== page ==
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New Clause 5 — Smoke-free premises: exemptions

Part of Orders of the Day — Health Bill – in the House of Commons at 4:45 pm on 14th February 2006.

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Photo of Lembit Öpik Lembit Öpik Shadow Secretary of State for Northern Ireland, Northern Ireland Affairs, Shadow Secretary of State for Wales, Welsh Affairs 4:45 pm, 14th February 2006

I would say that the hon. Gentleman has my full support, but that would probably be the kiss of death to his argument, and perhaps to his career.

I suggest a middle way—a fourth way, perhaps—that has not been much discussed. Why do we focus on the process of smoking, rather than on the outcome of clean air? Does he agree that we should be willing to entertain the challenge of an indoor clean air Act and leave technology the challenge of finding a solution? A multimillion pound business such as smoking surely has the creativity and willingness to make the investment to find that solution, instead of our taking away people's freedom of choice.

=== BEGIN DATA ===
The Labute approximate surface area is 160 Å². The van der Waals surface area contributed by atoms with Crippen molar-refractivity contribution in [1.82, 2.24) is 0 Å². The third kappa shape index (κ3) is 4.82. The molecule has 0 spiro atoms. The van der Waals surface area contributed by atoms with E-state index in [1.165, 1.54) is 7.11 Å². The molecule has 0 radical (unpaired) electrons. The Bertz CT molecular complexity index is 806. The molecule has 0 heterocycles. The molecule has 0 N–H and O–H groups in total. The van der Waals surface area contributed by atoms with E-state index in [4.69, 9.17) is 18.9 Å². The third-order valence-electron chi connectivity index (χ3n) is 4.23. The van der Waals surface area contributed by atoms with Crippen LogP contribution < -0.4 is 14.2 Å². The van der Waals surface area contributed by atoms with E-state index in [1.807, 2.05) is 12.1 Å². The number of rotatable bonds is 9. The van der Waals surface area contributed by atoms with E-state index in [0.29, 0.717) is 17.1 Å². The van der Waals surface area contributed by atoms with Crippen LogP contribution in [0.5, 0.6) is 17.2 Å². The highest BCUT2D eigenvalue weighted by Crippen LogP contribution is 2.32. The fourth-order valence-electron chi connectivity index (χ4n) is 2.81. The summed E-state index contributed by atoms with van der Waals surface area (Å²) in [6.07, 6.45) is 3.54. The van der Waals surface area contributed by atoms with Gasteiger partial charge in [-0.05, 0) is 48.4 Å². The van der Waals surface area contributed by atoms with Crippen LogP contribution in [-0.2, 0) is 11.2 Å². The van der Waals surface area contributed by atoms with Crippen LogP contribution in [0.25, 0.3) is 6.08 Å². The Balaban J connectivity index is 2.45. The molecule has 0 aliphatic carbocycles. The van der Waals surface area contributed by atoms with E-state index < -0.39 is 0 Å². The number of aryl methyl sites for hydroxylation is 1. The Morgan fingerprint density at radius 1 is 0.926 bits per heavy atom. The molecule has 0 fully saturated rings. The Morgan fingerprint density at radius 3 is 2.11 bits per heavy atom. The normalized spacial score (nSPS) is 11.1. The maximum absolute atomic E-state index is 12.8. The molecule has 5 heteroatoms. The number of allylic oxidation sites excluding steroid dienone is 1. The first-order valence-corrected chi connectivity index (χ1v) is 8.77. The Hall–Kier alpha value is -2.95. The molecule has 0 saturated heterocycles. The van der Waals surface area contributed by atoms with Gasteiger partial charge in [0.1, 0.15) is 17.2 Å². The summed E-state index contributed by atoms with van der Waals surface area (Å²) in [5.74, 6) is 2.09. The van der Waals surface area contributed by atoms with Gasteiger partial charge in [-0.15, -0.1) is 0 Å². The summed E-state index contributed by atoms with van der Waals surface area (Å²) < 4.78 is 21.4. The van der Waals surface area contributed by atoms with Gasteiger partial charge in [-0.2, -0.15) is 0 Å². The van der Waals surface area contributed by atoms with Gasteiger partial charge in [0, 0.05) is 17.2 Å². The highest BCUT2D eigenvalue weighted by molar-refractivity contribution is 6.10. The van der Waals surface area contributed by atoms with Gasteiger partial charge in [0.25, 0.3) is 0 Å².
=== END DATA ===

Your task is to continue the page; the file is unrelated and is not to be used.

Chris Broscomb
Posted on 30 Mar 2006 12:16 am (Report this annotation)

Possibly the most commonsense in the whole debate. There were alternatives to a total ban and yet they were never allowed into the chamber.
There has always been freedom of choice and many premises, at great expense, encouraged non-smokers by providing smoke free environments.
Now around a 1/4 of the (voting) population will only be able to access these essential community meeting places and involve themselves in community activity if they conform to unnecessarily Draconian rules. Our communities will be the poorer for the ban .....
In my youth there was trouble for smoking in the bikesheds now they're being exiled to it!

Tom Morris
Posted on 30 Mar 2006 8:31 am (Report this annotation)

It's the right of the landlord to set whatever rules they wish on people entering their property.